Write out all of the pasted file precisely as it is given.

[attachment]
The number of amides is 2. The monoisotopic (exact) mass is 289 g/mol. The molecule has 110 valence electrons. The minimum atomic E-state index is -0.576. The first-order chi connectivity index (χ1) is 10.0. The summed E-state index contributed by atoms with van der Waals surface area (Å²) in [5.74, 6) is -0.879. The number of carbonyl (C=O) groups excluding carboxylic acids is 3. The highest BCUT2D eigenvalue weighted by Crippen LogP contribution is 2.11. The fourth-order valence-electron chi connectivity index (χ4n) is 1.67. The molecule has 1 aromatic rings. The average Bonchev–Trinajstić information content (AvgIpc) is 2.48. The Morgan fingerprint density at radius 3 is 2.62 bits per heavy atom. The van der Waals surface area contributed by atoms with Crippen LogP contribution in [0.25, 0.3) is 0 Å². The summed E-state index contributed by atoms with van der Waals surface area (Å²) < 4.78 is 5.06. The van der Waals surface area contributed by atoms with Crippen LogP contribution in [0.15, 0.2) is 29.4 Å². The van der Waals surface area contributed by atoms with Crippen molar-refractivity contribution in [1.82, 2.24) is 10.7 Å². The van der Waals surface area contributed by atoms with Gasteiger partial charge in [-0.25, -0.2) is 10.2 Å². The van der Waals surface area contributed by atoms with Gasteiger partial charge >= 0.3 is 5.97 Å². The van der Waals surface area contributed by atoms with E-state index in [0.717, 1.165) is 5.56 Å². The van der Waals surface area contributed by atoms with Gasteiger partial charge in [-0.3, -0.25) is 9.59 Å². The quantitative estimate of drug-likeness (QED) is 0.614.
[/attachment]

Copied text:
The number of amides is 2. The monoisotopic (exact) mass is 289 g/mol. The molecule has 110 valence electrons. The minimum atomic E-state index is -0.576. The first-order chi connectivity index (χ1) is 10.0. The summed E-state index contributed by atoms with van der Waals surface area (Å²) in [5.74, 6) is -0.879. The number of carbonyl (C=O) groups excluding carboxylic acids is 3. The highest BCUT2D eigenvalue weighted by Crippen LogP contribution is 2.11. The fourth-order valence-electron chi connectivity index (χ4n) is 1.67. The molecule has 1 aromatic rings. The average Bonchev–Trinajstić information content (AvgIpc) is 2.48. The Morgan fingerprint density at radius 3 is 2.62 bits per heavy atom. The van der Waals surface area contributed by atoms with Crippen LogP contribution in [0.25, 0.3) is 0 Å². The summed E-state index contributed by atoms with van der Waals surface area (Å²) < 4.78 is 5.06. The van der Waals surface area contributed by atoms with Crippen LogP contribution in [0.15, 0.2) is 29.4 Å². The van der Waals surface area contributed by atoms with Crippen molar-refractivity contribution in [1.82, 2.24) is 10.7 Å². The van der Waals surface area contributed by atoms with Gasteiger partial charge in [-0.25, -0.2) is 10.2 Å². The van der Waals surface area contributed by atoms with Gasteiger partial charge >= 0.3 is 5.97 Å². The van der Waals surface area contributed by atoms with E-state index in [0.717, 1.165) is 5.56 Å². The van der Waals surface area contributed by atoms with Gasteiger partial charge in [-0.3, -0.25) is 9.59 Å². The quantitative estimate of drug-likeness (QED) is 0.614.